What makes a public school public?
In a House Education Committee meeting last week, Representative Bob Behning insisted that charter schools are public schools. The topic was proposed legislation--House Bill 1641—that would send a proportional cut of any money raised by public school districts through referenda to charter schools located within district boundaries.
Here's an excerpt from his exchange with Representative Ed Delaney (video clip is below):
Delaney: You have to get to end of the bill to understand what’s going to happen. The proceeds of a referendum last fall would go to the traditional public schools...
Behning: Last fall, yes. But under the provision of this bill, they would have to coordinate with charters. They would have to make the referendum adequate to meet the needs of both charters and traditional publics...
Delaney: To be very specific, in the case of Indianapolis Public Schools, almost 1/4 of referendum money would have to go to non-public (in the sense of traditional public schools), to charter schools.
Behning: They [charters] are public schools, so I don’t know what percentage…
Delaney: Well, it's right here on the chart from LSA, that the head count is 25% of IPS. They said 25% of the levy would go to charter schools. The voters would have been asked to not merely fund the schools owned by the district, but also to fund the schools that are actually owned by separate corporations, is that right?
Behning: They would be asked to fund the public schools whether they are charter or traditional public—kind of agnostic—making sure that the public is funded at a fairly equal level.
Delaney: But this would be the first time [charters] would have access to property taxes, is that correct?
Behning: That’s correct.
* * *
This insistence that charters are public schools is a willful one.
Charters are publicly funded, but though they are called “public” by the state, they lack essential requirements and oversight. We invite you to use our chart, below, in conversations with your legislators.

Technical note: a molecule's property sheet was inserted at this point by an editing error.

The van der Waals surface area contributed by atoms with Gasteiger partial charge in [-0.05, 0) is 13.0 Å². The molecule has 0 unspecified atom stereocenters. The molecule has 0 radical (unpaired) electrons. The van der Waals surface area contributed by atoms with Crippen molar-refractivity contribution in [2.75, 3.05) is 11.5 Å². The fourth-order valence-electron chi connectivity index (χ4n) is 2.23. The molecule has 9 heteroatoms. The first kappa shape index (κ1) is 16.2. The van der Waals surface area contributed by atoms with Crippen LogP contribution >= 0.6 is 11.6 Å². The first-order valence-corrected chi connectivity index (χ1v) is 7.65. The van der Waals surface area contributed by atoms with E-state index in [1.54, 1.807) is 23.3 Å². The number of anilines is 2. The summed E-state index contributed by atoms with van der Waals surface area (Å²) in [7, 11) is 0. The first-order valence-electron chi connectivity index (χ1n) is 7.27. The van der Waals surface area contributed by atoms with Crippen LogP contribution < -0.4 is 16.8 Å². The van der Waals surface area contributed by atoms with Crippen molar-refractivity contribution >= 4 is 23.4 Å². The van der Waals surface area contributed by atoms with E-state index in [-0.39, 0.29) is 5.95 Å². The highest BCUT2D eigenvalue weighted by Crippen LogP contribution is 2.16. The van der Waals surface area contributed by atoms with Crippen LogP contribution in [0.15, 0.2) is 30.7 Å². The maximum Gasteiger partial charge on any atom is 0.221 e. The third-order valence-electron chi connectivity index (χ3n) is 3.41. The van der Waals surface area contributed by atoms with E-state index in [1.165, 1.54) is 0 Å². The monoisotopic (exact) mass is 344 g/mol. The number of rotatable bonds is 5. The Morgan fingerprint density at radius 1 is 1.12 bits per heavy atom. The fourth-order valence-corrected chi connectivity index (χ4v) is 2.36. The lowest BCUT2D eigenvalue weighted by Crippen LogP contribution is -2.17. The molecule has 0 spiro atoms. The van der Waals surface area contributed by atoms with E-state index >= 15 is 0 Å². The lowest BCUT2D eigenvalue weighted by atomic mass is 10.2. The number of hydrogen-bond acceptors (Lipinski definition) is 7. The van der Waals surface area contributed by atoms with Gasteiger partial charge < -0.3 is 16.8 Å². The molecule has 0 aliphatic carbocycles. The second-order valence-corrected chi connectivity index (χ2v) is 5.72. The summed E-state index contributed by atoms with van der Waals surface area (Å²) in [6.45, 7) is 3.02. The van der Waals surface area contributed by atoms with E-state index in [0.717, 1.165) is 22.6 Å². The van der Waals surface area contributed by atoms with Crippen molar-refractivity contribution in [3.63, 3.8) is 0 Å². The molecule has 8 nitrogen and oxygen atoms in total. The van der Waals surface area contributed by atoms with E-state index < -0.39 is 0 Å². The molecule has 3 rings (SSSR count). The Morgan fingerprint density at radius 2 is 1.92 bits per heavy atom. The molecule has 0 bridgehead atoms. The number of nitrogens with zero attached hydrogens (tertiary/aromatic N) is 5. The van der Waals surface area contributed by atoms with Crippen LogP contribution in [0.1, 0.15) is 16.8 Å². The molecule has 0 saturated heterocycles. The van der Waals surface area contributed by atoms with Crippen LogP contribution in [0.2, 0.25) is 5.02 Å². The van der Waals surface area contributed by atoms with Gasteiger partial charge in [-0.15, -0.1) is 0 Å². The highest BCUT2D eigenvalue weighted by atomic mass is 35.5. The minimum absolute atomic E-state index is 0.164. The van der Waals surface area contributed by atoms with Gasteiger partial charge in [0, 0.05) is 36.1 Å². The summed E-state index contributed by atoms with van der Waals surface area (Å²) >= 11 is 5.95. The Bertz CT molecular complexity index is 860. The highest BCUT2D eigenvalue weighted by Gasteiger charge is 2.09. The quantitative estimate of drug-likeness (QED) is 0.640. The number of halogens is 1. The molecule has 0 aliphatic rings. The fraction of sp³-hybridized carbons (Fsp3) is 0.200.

If you object to sending local property taxes raised by your public school district to unaccountable entities in direct competition with it, contact the House Education Committee and your own legislators. Calling may be best. They pay attention to calls: (800) 382-9842.
If you can't call, email firstname.lastname@example.org, email@example.com, firstname.lastname@example.org, email@example.com, firstname.lastname@example.org, email@example.com, firstname.lastname@example.org, email@example.com, firstname.lastname@example.org, email@example.com, firstname.lastname@example.org, email@example.com, firstname.lastname@example.org
—and please send your letter to your local paper or share on social media.
House Education Committee members are Robert Behning, Anthony Cook, Woody Burton, Edward Clere, Dale DeVon, Chuck Goodrich, Jack Jordan, Jim Lucas, Jeffrey Thompson, Vernon Smith, Edward DeLaney, Sheila Klinker, and Tonya Pfaff.
—Keri Miksza and Jenny Robinson
P.S. For information about charter licenses, read the Indiana Department of Education information here.
License information for individuals can be found at the Indiana Educator License Lookup.
Here's the exchange between Delaney and Behning:
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